Americans In Egypt Outrage
January 27, 2012 by staff
Americans In Egypt Outrage, Six Americans working for publicly funded organizations promoting democracy in Egypt, have been barred from leaving the country, provoking angry demands in Washington that Cairo’s new military rulers stop “endangering American lives.”
Among those hit by travel bans – one of those targeted called it “de facto detention” – is a son of U.S. Transportation Secretary Ray LaHood, as well as other foreign staffers of the International Re-publican Institute and National Democratic Institute.
“We are urging the government of Egypt to lift these restrictions immediately and allow these folks to come home as soon as possible,” State Department spokesperson Victoria Nu-land said. Some see it as a poor omen for Egypt’s fledgling democracy following last year’s overthrow of president Hosni Mubarak.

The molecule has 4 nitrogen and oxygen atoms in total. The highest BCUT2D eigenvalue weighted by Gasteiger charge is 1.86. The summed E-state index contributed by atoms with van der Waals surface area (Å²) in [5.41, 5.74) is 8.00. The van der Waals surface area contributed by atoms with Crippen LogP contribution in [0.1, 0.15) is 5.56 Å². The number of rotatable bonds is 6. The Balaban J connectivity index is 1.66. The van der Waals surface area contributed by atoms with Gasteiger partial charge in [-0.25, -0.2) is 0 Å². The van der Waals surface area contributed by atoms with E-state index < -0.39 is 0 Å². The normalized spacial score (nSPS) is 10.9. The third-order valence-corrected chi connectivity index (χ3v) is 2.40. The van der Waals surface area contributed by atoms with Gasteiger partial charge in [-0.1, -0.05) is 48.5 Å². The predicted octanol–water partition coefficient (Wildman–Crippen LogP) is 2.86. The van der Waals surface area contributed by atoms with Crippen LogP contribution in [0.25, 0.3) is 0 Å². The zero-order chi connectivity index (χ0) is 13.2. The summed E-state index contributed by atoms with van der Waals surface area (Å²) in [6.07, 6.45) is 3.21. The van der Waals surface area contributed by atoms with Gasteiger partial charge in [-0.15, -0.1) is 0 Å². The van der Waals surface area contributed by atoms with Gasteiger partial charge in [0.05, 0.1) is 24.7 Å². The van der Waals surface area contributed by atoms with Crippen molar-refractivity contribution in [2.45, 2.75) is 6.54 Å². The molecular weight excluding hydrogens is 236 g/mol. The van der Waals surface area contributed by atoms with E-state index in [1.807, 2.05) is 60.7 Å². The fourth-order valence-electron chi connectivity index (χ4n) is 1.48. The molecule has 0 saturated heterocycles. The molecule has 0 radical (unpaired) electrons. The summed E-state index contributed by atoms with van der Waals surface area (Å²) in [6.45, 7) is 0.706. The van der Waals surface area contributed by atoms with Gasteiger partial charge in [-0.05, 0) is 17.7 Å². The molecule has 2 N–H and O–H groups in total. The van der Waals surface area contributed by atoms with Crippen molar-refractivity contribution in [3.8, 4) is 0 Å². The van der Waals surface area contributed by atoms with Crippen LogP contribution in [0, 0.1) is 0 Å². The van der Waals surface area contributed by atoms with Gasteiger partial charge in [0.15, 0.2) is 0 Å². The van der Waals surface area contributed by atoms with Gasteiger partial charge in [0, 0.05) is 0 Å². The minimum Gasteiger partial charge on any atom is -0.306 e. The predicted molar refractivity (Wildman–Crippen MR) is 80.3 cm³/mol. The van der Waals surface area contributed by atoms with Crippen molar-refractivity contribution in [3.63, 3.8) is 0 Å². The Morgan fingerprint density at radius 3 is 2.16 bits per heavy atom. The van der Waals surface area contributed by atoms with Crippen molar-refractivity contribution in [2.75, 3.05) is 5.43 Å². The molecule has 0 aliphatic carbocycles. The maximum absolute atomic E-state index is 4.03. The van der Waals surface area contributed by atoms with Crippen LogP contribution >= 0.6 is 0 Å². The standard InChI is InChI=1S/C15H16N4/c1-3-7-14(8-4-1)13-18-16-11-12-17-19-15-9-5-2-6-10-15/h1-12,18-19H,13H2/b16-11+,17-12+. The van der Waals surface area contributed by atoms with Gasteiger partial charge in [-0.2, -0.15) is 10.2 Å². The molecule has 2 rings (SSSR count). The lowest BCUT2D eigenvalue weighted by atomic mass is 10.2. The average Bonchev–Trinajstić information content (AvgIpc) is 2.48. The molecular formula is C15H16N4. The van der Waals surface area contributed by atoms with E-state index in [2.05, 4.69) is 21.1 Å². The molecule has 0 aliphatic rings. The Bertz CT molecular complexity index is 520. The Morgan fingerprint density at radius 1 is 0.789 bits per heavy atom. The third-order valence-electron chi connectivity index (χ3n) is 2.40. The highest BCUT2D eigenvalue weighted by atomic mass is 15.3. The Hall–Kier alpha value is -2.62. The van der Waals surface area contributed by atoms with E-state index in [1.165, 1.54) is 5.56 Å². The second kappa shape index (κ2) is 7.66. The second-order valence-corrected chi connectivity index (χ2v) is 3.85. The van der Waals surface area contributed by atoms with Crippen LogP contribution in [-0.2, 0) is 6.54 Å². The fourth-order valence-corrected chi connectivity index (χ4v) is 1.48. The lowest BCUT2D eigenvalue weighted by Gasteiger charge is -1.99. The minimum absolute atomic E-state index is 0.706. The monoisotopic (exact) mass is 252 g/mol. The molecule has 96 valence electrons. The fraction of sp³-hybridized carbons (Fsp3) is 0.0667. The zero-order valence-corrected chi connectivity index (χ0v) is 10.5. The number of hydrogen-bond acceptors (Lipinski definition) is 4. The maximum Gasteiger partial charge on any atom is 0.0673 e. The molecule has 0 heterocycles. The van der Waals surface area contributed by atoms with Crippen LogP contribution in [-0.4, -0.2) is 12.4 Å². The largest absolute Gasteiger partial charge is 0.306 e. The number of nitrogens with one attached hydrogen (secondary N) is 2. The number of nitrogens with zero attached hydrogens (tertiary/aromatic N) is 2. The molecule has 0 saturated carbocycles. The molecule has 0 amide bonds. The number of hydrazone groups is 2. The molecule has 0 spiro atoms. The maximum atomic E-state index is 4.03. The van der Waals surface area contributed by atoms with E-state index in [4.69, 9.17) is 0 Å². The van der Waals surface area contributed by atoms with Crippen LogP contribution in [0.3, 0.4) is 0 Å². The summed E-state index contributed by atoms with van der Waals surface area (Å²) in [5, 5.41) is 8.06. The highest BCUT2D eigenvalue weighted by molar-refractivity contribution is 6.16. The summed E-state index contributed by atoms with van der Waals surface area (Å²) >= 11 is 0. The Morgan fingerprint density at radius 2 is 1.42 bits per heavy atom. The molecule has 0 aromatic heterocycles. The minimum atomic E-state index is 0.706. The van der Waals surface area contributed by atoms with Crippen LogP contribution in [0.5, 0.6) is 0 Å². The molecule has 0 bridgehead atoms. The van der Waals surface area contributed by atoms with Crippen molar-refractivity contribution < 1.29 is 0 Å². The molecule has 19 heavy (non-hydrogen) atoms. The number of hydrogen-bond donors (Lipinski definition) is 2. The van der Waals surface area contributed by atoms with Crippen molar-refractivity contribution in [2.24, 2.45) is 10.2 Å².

John McCain, the leading Republican senator who chairs the IRI, voiced “alarm and outrage” at a “new and disturbing turn.”
“I call on the Egyptian government and the Supreme Council of the Armed Forces to cease the harassment and unwarranted investigations of American NGOs operating in Egypt,” McCain said.
Mubarak had a close alliance with Washington, which is now trying to build a relationship with an Egypt run by his old army colleagues but expecting to be ruled eventually by a parliament in which Islamists have won a big majority in a free vote.
Visiting Cairo, the U.S. State Department’s top human rights official, Michael Posner, declined to comment on the travel bans. However, he noted that the release of aid was dependent on Congress, where many disapprove of Egypt’s actions against the NGOs and which is waiting for reports from the State Department before voting.
“The NGO issue is very much part of that package and as you know there has been considerable attention in the Congress to the restrictions on NGOs,” Posner told reporters.
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